American consumers are paying more attention to nutrition information and eating better overall, according to a new report out Thursday from the USDA Economic Research Service.
The report, Changes in Eating Patterns and Diet Quality Among Working-Age Adults, 2005-2010, also shows that Americans are consuming fewer calories from fat and saturated fat, are consuming less cholesterol and are eating more fiber.
A contributor to better diet quality, says Jessica Todd, report author and USDA economist, is reduced consumption of food away from home among working age adults.
Her research found that calories consumed through FAFH dropped by 127 calories per day during 2007-2009, and the average person ate three fewer meals and 1.5 fewer snacks per month away from home. Eating at home more often was also associated with more frequent family meals.
Overall, about 20% of the improvements in diet quality can be attributed to the decreased FAFH consumption, Todd said.
"I saw the quality of both food at home and food away from home increase," she said, noting that individuals were more likely to be paying attention to and use nutrition information when shopping for food, as well.
Nutrition facts panel utilized more frequently
Specifically, the research found that 42% of working age adults and 57% of older adults reported using the Nutrition Facts Panel most or all of the time when making food choices.
When asked about nutrition information in restaurants, 76% of working-age adults reported that they would use the information if it were available.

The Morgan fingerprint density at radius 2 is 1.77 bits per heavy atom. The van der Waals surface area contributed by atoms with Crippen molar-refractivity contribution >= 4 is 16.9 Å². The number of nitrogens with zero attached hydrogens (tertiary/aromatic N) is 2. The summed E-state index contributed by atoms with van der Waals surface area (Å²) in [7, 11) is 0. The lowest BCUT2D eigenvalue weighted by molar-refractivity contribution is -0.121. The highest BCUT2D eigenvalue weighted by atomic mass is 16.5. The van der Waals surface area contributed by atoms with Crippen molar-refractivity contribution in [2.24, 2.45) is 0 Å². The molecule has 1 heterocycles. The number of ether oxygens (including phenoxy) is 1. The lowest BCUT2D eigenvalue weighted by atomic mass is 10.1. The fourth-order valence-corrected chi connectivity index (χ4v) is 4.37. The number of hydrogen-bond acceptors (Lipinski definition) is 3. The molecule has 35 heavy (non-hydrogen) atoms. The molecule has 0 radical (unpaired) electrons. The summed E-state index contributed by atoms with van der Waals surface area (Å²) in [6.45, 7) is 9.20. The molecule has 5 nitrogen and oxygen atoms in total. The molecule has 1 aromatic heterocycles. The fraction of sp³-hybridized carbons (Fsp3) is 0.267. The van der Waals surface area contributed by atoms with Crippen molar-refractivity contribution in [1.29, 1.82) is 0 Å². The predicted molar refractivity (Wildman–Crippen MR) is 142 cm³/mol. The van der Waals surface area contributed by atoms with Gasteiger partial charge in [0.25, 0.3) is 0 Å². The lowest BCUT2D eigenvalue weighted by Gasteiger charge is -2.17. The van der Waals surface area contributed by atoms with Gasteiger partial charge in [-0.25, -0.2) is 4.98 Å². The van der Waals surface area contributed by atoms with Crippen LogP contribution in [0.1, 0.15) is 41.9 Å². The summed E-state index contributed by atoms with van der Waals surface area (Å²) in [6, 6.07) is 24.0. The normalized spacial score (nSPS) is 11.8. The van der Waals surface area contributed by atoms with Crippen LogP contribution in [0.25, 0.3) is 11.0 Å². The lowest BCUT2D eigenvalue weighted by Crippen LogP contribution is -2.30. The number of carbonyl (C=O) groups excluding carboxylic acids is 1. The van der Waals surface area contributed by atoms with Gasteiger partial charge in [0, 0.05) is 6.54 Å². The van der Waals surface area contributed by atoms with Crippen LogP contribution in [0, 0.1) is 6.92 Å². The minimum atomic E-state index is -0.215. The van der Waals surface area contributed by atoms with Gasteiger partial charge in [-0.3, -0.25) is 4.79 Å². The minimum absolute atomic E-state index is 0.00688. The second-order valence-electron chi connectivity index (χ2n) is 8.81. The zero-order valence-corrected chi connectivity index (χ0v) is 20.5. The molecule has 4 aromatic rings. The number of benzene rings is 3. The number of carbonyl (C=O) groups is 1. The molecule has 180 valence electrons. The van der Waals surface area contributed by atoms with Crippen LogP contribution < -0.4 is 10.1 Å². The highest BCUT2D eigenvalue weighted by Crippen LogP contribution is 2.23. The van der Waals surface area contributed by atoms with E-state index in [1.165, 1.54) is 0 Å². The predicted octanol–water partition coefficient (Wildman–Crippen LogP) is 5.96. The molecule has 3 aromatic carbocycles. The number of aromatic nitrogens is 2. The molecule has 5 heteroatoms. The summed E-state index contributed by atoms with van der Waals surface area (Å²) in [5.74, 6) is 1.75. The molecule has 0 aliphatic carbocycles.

"Information is a core foundation of how people are going to make their decision," noted Sam Kass, White House senior policy advisory for nutrition policy. "The nutrition facts panel is the most important place that consumers are getting their information, and the FDA is currently working on, and is close to releasing a proposal, to update that panel for the first time really since 1970s."
Kass said nutrition panel information hasn't in the past received a major overhaul geared toward helping consumers make better choices and understand the information, but the FDA proposal hopes to change that.
There are also efforts across the private sector to provide people with more information, Kass said, and informed consumers are driving those changes. Major retailers are moving toward limiting the amount of sodium, sugar and calories that are in their products.
When you put new labels and product formulation changes together, Kass explained, "you are going to start to have real measureable results like we are seeing."
Americans' attitudes about nutrition are changing
The report also indicates changing attitudes toward food and nutrition. Compared with 2007, the percentage of working-age adults who believed they have the ability to change their body weight increased by three percentage points in 2010.
During the same time period, the report shows there was little change in the importance that price played when making choices at the grocery store, but working-age adults placed increased importance on nutrition when choosing items to purchase.
"When individuals believe that their actions directly affect their body weight, they might be more inclined to make healthier food choices," Todd noted.
Kass said the research shows growing importance of programs like Let's Move and other collective efforts that help consumers make better food choices.
"I think this is yet another one of those points to show that there is a real shift underway," Kass said. "This is something that the entire country has to own and lead on if we are going to solve these problems."
For more, check out the full study, Changes in Eating Patterns and Diet Quality Among Working-Age Adults, 2005-2010.